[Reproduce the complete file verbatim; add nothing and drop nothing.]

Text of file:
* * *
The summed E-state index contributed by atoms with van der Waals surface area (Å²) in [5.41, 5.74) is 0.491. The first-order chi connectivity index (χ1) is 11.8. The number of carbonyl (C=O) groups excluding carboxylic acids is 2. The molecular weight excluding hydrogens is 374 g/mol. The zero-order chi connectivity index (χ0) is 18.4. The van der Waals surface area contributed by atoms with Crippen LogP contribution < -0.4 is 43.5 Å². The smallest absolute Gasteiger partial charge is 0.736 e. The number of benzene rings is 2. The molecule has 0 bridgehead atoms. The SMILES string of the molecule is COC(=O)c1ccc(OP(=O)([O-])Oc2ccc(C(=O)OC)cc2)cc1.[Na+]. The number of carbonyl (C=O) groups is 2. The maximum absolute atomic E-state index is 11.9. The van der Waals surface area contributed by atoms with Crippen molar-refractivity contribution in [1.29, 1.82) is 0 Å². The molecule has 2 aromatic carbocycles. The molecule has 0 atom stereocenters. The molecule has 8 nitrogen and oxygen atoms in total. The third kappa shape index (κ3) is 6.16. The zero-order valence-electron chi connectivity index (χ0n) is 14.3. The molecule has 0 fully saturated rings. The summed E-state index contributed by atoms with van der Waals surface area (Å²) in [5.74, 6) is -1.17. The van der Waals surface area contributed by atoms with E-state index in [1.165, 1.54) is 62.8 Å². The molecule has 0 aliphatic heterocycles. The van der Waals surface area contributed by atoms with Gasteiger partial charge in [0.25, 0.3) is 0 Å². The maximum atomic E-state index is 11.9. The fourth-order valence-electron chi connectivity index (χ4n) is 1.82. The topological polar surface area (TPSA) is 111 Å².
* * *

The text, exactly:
The summed E-state index contributed by atoms with van der Waals surface area (Å²) in [5.41, 5.74) is 0.491. The first-order chi connectivity index (χ1) is 11.8. The number of carbonyl (C=O) groups excluding carboxylic acids is 2. The molecular weight excluding hydrogens is 374 g/mol. The zero-order chi connectivity index (χ0) is 18.4. The van der Waals surface area contributed by atoms with Crippen LogP contribution < -0.4 is 43.5 Å². The smallest absolute Gasteiger partial charge is 0.736 e. The number of benzene rings is 2. The molecule has 0 bridgehead atoms. The SMILES string of the molecule is COC(=O)c1ccc(OP(=O)([O-])Oc2ccc(C(=O)OC)cc2)cc1.[Na+]. The number of carbonyl (C=O) groups is 2. The maximum absolute atomic E-state index is 11.9. The van der Waals surface area contributed by atoms with Crippen molar-refractivity contribution in [1.29, 1.82) is 0 Å². The molecule has 2 aromatic carbocycles. The molecule has 0 atom stereocenters. The molecule has 8 nitrogen and oxygen atoms in total. The third kappa shape index (κ3) is 6.16. The zero-order valence-electron chi connectivity index (χ0n) is 14.3. The molecule has 0 fully saturated rings. The summed E-state index contributed by atoms with van der Waals surface area (Å²) in [5.74, 6) is -1.17. The van der Waals surface area contributed by atoms with E-state index in [1.165, 1.54) is 62.8 Å². The molecule has 0 aliphatic heterocycles. The van der Waals surface area contributed by atoms with Gasteiger partial charge in [0.25, 0.3) is 0 Å². The maximum atomic E-state index is 11.9. The fourth-order valence-electron chi connectivity index (χ4n) is 1.82. The topological polar surface area (TPSA) is 111 Å².